This release caught my eye for three basic reasons: 1. the relative rarity of the pieces by my two favorite French composers; 2. conductor Mikko Franck (who should be better known); and, 3. the appearance of a recreated single movement of a "symphony" by Debussy, as orchestrated by Colin Matthews.
I will comment only on the Debussy works on disc 2, as I have not yet listened to the Ravel.
Debussy's cantata, L'Enfant Prodigue (The Prodigal Son) is most often heard (if at all) in a revised, shortened version, fashioned by Debussy himself, as a "lyric scene in one act". The woefully inadequate informational text contained with this release's booklet states this performance of the complete, "fascinating", original version "should prove to be a real discovery" - thereby suggesting, without outright claiming, this is its first recording. I am no expert on this piece and will not pretend I can confirm or deny the assertion.
What I can say is that it is a remarkable piece, full of wonderfully lyric vocal writing, which one can - with just a little imagination - recognize as being written by a young Debussy. The singing in this performance is, with one exception, glorious. Soprano Karina Gauvin possesses a magnificent voice, with a richly resonant, dark coloration and much emotional expression. Baritone Jean-Francois Lapointe is also sensitive and musically pleasing. The spoiler here is a significant detriment and comes as a real surprise - tenor Roberto Alagna sounds absolutely awful. His French pushes his vocal focus unnaturally up and out of his nose and his tone sounds extremely nasal and sour. Worse, he sounds extremely strained - uncomfortably reaching for any note above the staff with obvious lack of proper vocal technique. I hadn't heard Alagna on record in several years, and indeed did not know it was him until after I listened to the disc and grabbed the booklet to find out what tenor could be so bad. Learning it was Alagna, I am completely shocked at his vocal decline. His contribution alone disfigures this performance for me - not only in his solo passages, but even more ruinously in the concluding trio, where he simply cannot blend with the other two soloists, belting (almost shouting) his way unnaturally to be heard without proper support. Alongside the accomplished and beautiful singing of the other two, Alagna sounds excruciatingly strained, like a strangled calf. I am most perplexed by what I hear. Erato's sound for the cantata is perfectly fine. They certainly cannot be blamed for the sound of this tenor.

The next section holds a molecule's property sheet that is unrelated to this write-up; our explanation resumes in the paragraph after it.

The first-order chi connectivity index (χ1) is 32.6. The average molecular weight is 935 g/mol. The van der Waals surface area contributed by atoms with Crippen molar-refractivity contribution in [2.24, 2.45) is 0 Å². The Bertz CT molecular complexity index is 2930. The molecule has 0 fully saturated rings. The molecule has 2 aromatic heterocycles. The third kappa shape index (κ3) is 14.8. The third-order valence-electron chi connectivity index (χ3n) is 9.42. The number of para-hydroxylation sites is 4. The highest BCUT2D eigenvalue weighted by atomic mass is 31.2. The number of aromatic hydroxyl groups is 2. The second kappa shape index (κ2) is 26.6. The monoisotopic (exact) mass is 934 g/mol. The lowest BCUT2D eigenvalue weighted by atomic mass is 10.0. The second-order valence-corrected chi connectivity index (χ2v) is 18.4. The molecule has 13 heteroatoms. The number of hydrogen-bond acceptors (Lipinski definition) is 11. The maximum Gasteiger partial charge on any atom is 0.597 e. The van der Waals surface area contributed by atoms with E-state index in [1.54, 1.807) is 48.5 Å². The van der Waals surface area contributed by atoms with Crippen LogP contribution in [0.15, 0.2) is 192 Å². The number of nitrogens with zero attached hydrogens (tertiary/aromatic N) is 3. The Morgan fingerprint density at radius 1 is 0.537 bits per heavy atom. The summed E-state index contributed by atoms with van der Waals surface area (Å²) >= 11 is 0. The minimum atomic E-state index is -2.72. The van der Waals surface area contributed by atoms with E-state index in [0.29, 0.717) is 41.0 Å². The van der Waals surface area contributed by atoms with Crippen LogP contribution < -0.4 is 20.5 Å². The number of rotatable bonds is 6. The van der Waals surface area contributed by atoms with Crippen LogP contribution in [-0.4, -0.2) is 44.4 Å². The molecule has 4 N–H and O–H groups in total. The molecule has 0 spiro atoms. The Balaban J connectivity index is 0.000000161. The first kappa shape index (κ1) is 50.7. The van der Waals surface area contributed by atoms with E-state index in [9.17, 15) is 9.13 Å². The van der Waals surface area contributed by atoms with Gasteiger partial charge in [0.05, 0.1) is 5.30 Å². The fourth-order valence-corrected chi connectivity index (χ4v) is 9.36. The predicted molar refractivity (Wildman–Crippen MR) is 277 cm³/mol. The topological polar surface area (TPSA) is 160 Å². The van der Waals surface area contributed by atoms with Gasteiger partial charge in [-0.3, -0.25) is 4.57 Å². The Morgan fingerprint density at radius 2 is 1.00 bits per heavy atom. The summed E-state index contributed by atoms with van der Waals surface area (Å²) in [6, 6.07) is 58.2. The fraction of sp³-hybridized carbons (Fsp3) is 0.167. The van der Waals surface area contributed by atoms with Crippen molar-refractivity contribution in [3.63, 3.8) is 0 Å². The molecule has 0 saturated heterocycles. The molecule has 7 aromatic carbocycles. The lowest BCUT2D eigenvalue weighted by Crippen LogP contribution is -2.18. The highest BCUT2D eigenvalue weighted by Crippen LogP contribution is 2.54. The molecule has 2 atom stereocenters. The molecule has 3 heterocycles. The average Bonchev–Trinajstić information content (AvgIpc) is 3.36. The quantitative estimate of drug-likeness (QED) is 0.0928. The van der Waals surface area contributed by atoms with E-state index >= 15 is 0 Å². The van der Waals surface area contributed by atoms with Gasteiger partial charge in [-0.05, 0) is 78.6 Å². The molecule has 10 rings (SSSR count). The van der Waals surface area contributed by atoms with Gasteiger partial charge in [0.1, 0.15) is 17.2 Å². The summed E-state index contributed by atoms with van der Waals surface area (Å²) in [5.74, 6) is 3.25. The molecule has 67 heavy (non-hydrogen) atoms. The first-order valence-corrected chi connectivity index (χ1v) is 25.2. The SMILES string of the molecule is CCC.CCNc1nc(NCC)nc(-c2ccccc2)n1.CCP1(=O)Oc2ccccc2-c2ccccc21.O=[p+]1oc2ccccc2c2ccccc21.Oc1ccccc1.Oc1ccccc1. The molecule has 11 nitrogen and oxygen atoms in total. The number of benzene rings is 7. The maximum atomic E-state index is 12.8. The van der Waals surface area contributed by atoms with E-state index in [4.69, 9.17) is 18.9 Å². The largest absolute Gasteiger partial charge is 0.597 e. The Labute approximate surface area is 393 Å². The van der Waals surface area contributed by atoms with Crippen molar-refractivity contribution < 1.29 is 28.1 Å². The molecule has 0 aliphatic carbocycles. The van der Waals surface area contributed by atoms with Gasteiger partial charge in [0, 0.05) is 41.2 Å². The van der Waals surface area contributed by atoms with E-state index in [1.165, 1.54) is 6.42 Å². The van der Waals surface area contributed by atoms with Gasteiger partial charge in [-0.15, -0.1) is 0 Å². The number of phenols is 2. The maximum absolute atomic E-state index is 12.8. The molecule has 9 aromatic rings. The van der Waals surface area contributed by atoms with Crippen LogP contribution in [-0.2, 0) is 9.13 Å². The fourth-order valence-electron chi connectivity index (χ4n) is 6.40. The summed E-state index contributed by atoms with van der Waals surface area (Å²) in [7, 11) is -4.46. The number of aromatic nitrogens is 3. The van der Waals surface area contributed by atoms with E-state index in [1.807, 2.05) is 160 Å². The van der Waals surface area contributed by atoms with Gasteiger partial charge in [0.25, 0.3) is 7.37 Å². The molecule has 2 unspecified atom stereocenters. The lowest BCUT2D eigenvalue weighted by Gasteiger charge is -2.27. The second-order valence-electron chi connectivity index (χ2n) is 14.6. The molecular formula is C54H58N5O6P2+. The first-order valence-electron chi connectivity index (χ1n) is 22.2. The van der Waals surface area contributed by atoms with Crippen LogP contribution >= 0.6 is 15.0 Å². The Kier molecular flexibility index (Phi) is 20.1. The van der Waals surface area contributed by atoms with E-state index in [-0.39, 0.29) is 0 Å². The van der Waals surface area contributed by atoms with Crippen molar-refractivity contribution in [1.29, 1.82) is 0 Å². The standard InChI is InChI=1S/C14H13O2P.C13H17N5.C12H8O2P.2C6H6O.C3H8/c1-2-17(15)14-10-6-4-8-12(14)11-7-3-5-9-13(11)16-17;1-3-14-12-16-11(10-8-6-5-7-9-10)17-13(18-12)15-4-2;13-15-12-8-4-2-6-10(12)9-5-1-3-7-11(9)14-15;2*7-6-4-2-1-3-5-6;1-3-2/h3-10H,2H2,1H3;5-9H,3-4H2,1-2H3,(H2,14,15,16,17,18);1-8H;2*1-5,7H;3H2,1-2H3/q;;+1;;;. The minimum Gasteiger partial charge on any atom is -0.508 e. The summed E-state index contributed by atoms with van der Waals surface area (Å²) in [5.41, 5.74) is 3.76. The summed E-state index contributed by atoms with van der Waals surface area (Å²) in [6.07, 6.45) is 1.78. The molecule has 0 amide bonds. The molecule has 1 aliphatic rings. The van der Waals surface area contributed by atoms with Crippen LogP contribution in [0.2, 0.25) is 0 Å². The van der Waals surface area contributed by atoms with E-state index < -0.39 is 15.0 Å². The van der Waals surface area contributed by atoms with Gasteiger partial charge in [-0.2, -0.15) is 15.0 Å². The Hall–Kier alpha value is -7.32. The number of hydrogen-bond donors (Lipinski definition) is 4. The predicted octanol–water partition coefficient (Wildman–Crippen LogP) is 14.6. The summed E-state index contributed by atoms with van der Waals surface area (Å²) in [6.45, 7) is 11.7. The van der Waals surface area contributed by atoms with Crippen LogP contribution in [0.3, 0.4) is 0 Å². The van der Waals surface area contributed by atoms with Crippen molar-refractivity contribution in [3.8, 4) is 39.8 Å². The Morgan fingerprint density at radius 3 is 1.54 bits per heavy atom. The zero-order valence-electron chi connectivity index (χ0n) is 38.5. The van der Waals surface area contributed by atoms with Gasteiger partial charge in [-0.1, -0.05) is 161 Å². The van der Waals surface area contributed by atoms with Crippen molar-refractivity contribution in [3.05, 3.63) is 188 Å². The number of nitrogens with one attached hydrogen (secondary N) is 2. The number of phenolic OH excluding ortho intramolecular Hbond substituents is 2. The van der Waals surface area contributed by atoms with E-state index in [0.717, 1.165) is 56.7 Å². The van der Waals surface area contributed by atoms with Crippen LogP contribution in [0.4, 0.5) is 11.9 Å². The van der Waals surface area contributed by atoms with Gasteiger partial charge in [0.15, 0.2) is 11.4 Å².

Next comes a real rarity in the form of a completed single movement of a symphony, orchestrated by Colin Matthews. The track listing states Symphony in B minor (Finale). And that is all we know about it based upon this release. As noted above, Erato's booklet notes are an inadequate afterthought - there is not a single word provided about the symphony! I know from experience that Colin Matthews is not the first to take a stab at the symphony fragment. Naxos recorded it in 2011 in an orchestration made by Tony Finno. That reading is part a comprehensive collection of Debussy orchestral works conducted by Jun Markl for Naxos.
In any event, I am baffled why this slight, completely forgettable fragment has garnered any interest, much less by two different orchestrators and conductors. There just really is nothing to it and sounds completely disjointed and cobbled together. It has not a whit of adventure, eager discovery, or a coherent collection of musical thought of a young composer, such as displayed in abundance in early symphonies by composers such as, say, Bizet and Dukas. And based upon Colin Matthews's orchestration of it, it isn't a well-crafted result, and is poorly orchestrated. Whatever the source material, it is not well suited to the symphony orchestra (perhaps it would work better as a piano piece?), especially in Matthews's thick orchestration. He often scores unnecessary doublings (brass and low strings seemed joined at the hip) and there are several instances of unsympathetic and uncharacteristic writing for certain instruments. For example, there are several ridiculously high passages for the 1st trumpet which sound ill-suited for the trumpet and completely out of character for Debussy - or any competent composer for that matter.
Erato's recorded sound takes a significant nose-dive for this purely orchestral track as well. It sounds rather thick, congested and cramped, and is not terribly refined on those weird trumpet outbursts. And regarding Erato's lack of informative documentation, I found it interesting that Amazon felt it necessary and advantageous to include an "editorial review" on their listing for this release which at least makes mention of this symphony fragment. Erato apparently forgot they even recorded it. They do, however, include a full libretto translation for both main vocal works.
The Ravel on disc 1 will have to be extraordinarily good in every way for me to provide even a guarded recommendation for this release. Based upon disc 2, what we have here is so variable - and in many respects abysmal - that I cannot recommend it, other than for the glorious singing of Karina Gauvin - which I suppose in and of itself merits at least a listen.